A Taste of Honey was written by a teenage factory worker from oop Narth (Shelagh Delaney) who, after seeing her first theatre, reckoned she could do better and banged out a play in a couple of weeks. That Joan took it on and helped build on its youthful energy and naive confidence is testimony to her openness – to new talent, to non-metropolitan perspectives, to alternative voices (a link to Channel 4 I should try to bring out). Fings is similar in that it was written by an ex-con, Frank Norman, who Jeffrey Barnard described in an obituary as “a ‘natural’ writer of considerable wit, powers of sardonic observation and with a razor sharp ear for dialogue particularly as spoken in the underworld.” Joan loved the energy and particularity of that outsider, street voice. She took his play and fused it with music and songs from echt East Ender Lionel Bart to create an unlikely but bang on mix.
In the forthcoming 20,000 Days on Earth – the best music film since Stop Making Sense – a Film4 production (directed by Iain Forsyth & Jane Pollard) centred on Nick Cave which I saw at C4 HQ a couple of weeks ago, Nick Cave gives ‘the secret of great songwriting’ – “counterpoint” and the kind of unlikely combination typified by Joan’s bringing together of Norman’s words and Bart’s songs. As Cave says not 5 minutes into the film:
Songwriting is about counterpoint. Counterpoint is the key. Putting two disparate images beside each other and seeing which way the sparks fly.
The title of this book of mine, When Sparks Fly, does not derive from Nick Cave (it actually comes from Andre Breton, which may well be where Cave’s words have their roots) but it was a lovely C4-F4/book coincidence which illustrates well this kind of thinking (from American scribbler Jonathan Ames) which really speaks to me:
I live for coincidences. They briefly give to me the illusion or the hope that there’s a pattern to my life, and if there’s a pattern, then maybe I’m moving toward some kind of destiny where it’s all explained.
I’m not too bothered about destiny or even explanation but I do like the notion that there’s pattern and purpose.
Still not really in my rhythm but getting some stuff done. The highlights of the last couple of weeks (The Story conference displaced last week’s entry) are primarily interviews. Today I did an interview with Barbara Windsor who was one of the third generation of Joan Littlewood’s acting ensembles doing Fings Ain’t Wot They Used T’Be at the Theatre Royal Stratford East in 1959, before transferring to the West End, as well as Oh What a Lovely War on Broadway in 1965 (where Barbara was Tony-nominated). It was fascinating to hear how tricky Barbara found Joan’s loose, improvisational approach after a training in the West End where the script was the script and you did exactly what the director told you to do. But what emerged from the experience ultimately was the actress getting more in touch with her real self, after years of playing down her East End background. Joan really admired her work in EastEnders - and thought she was the only one with a decent Cockney accent. Barbara learnt from Joan during Fings at the Garrick when she was drifting into artifice and over-blown performance, too Judy Garland, not enough Bethnal Green, and carried that lesson forward for the rest of her career.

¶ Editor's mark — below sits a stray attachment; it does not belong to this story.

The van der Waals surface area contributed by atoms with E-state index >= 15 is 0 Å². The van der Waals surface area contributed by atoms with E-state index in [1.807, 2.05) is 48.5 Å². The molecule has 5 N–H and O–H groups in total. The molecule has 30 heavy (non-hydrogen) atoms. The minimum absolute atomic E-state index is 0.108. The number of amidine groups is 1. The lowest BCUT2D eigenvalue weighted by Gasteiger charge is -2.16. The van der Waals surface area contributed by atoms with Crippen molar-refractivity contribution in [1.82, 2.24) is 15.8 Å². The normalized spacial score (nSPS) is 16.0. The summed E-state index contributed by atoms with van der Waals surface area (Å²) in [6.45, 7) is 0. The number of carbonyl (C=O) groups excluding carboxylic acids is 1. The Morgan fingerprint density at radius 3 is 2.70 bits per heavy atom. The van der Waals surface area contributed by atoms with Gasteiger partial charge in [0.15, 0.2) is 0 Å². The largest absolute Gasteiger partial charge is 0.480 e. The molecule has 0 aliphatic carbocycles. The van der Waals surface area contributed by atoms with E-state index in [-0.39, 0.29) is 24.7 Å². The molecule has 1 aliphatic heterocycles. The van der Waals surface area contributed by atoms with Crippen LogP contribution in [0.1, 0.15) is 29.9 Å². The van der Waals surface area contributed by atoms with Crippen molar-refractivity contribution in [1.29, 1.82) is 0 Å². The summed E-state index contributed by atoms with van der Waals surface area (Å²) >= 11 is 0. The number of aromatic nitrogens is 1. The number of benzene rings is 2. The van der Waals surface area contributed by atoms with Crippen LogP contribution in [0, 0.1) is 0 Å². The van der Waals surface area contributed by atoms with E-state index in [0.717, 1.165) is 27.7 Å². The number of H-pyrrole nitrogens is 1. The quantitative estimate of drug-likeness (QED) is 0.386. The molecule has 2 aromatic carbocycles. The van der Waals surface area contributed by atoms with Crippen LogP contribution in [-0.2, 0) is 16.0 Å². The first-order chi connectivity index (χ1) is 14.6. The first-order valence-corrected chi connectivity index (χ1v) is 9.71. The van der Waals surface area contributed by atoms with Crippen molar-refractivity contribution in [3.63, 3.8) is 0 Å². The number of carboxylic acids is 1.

Last week I interviewed Hamish MacColl, son of Joan’s first husband Ewan MacColl (folk singer and playwright), brother of singer Kirsty MacColl. He was kind enough to share some of his memories of Joan from his teenage years. He has his mother living with him, Jean Newlove, the third corner of an artistic triangle at the core of the Theatre Workshop with Joan (director), Ewan (writer/music) and Jean (movement). Hamish arranged for me to interview Jean too. Jean is an associate and champion of Rudolf Laban’s analytical movement work, using people’s physical actions, in the theatre context, as a key to their character and portrayal. She is 91 now and sounded incredibly energetic and youthful, quite inspirational. She told me a bit about the early years of the Theatre Workshop including when they were camped out at Ormesby Hall near Middlesborough in a kind of proto-hippy thespian commune.
I also sent my Proposal document off on the start of its journey to a potential publisher which would be a real coup if it all comes off. I sent it on a particular day to mark the memory of a friend of mine who checked out way too early.